# # Type algebra

## # Addition and multiplication

The addition and multiplication have equivalents in this type algebra. They correspond to the **tagged unions** and **product types**.

```
data Sum a b = A a | B b
data Prod a b = Prod a b
```

We can see how the number of inhabitants of every type corresponds to the operations of the algebra.

Equivalently, we can use `Either`

and `(,)`

as type constructors for the addition and the multiplication. They are isomorphic to our previously defined types:

```
type Sum' a b = Either a b
type Prod' a b = (a,b)
```

The expected results of addition and multiplication are followed by the type algebra up to isomorphism. For example, we can see an isomorphism between 1 + 2, 2 + 1 and 3; as 1 + 2 = 3 = 2 + 1.

```
data Color = Red | Green | Blue
f :: Sum () Bool -> Color
f (Left ()) = Red
f (Right True) = Green
f (Right False) = Blue
g :: Color -> Sum () Bool
g Red = Left ()
g Green = Right True
g Blue = Right False
f' :: Sum Bool () -> Color
f' (Right ()) = Red
f' (Left True) = Green
f' (Left False) = Blue
g' :: Color -> Sum Bool ()
g' Red = Right ()
g' Green = Left True
g' Blue = Left False
```

### # Rules of addition and multiplication

The common rules of commutativity, associativity and distributivity are valid because there are trivial isomorphisms between the following types:

```
-- Commutativity
Sum a b <=> Sum b a
Prod a b <=> Prod b a
-- Associativity
Sum (Sum a b) c <=> Sum a (Sum b c)
Prod (Prod a b) c <=> Prod a (Prod b c)
-- Distributivity
Prod a (Sum b c) <=> Sum (Prod a b) (Prod a c)
```

## # Functions

Functions can be seen as exponentials in our algebra. As we can see, if we take a type `a`

with n instances and a type `b`

with m instances, the type `a -> b`

will have m to the power of n instances.

As an example, `Bool -> Bool`

is isomorphic to `(Bool,Bool)`

, as 2*2 = 2².

```
iso1 :: (Bool -> Bool) -> (Bool,Bool)
iso1 f = (f True,f False)
iso2 :: (Bool,Bool) -> (Bool -> Bool)
iso2 (x,y) = (\p -> if p then x else y)
```

## # Natural numbers in type algebra

We can draw a connection between the Haskell types and the natural numbers. This connection can be made assigning to every type the number of inhabitants it has.

### # Finite union types

For finite types, it suffices to see that we can assign a natural type to every number, based in the number of constructors. For example:

```
type Color = Red | Yellow | Green
```

would be **3**. And the `Bool`

type would be **2**.

```
type Bool = True | False
```

### # Uniqueness up to isomorphism

We have seen that multiple types would correspond to a single number, but in this case, they would be isomorphic. This is to say that there would be a pair of morphisms `f`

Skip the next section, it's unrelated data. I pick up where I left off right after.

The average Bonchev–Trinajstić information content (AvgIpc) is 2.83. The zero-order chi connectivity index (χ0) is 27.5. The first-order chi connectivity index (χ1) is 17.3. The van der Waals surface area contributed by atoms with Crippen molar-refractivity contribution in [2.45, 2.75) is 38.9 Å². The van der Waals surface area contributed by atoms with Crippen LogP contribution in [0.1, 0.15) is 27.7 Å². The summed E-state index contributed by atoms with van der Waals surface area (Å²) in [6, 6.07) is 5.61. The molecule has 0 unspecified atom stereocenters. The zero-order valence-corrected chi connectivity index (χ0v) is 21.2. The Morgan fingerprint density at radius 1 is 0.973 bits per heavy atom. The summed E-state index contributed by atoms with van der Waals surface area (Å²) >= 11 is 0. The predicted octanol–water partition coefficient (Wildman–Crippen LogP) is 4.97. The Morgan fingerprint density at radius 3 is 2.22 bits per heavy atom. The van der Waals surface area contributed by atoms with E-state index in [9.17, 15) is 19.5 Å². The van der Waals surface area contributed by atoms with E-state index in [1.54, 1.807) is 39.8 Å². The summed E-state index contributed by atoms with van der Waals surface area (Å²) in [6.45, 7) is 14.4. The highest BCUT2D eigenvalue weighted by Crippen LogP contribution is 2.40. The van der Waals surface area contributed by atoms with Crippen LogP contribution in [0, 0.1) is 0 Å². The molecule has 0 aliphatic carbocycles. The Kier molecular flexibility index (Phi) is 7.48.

and `g`

, whose composition would be the identity, connecting the two types.

```
f :: a -> b
g :: b -> a
f . g == id == g . f
```

In this case, we would say that the types are **isomorphic**. We will consider two types equal in our algebra as long as they are isomorphic.

For example, two different representations of the number two are trivally isomorphic:

```
type Bit = I | O
type Bool = True | False
bitValue :: Bit -> Bool
bitValue I = True
bitValue O = False
booleanBit :: Bool -> Bit
booleanBit True = I
booleanBit False = O
```

Because we can see `bitValue . booleanBit == id == booleanBit . bitValue`

### # One and Zero

The representation of the number **1** is obviously a type with only one constructor. In Haskell, this type is canonically the type `()`

, called Unit. Every other type with only one constructor is isomorphic to `()`

.

And our representation of **0** will be a type without constructors. This is the **Void** type in Haskell, as defined in `Data.Void`

. This would be equivalent to a unhabited type, wihtout data constructors:

```
data Void
```

## # Recursive types

### # Lists

Lists can be defined as:

```
data List a = Nil | Cons a (List a)
```

If we translate this into our type algebra, we get

List(a) = 1 + a * List(a)

But we can now substitute **List(a)** again in this expression multiple times, in order to get:

List(a) = 1 + a + a*a + a*a*a + a*a*a*a + ...

This makes sense if we see a list as a type that can contain only one value, as in `[]`

; or every value of type `a`

, as in `[x]`

; or two values of type `a`

, as in `[x,y]`

; and so on. The theoretical definition of List that we should get from there would be:

```
-- Not working Haskell code!
data List a = Nil
| One a
| Two a a
| Three a a a
...
```

### # Trees

We can do the same thing with binary trees, for example. If we define them as:

```
data Tree a = Empty | Node a (Tree a) (Tree a)
```

We get the expression:

Tree(a) = 1 + a * Tree(a) * Tree(a)

And if we make the same substitutions again and again, we would obtain the following sequence:

Tree(a) = 1 + a + 2 (a*a) + 5 (a*a*a) + 14 (a*a*a*a) + ...

The coefficients we get here correspond to the Catalan numbers sequence, and the n-th catalan number is precisely the number of possible binary trees with n nodes.

## # Derivatives

The derivative of a type is the type of its type of one-hole contexts. This is the type that we would get if we make a type variable disappear in every possible point and sum the results.

As an example, we can take the triple type `(a,a,a)`

, and derive it, obtaining

```
data OneHoleContextsOfTriple = (a,a,()) | (a,(),a) | ((),a,a)
```

This is coherent with our usual definition of derivation, as:

d/da (a*a*a) = 3*a*a

More on this topic can be read on this article (opens new window).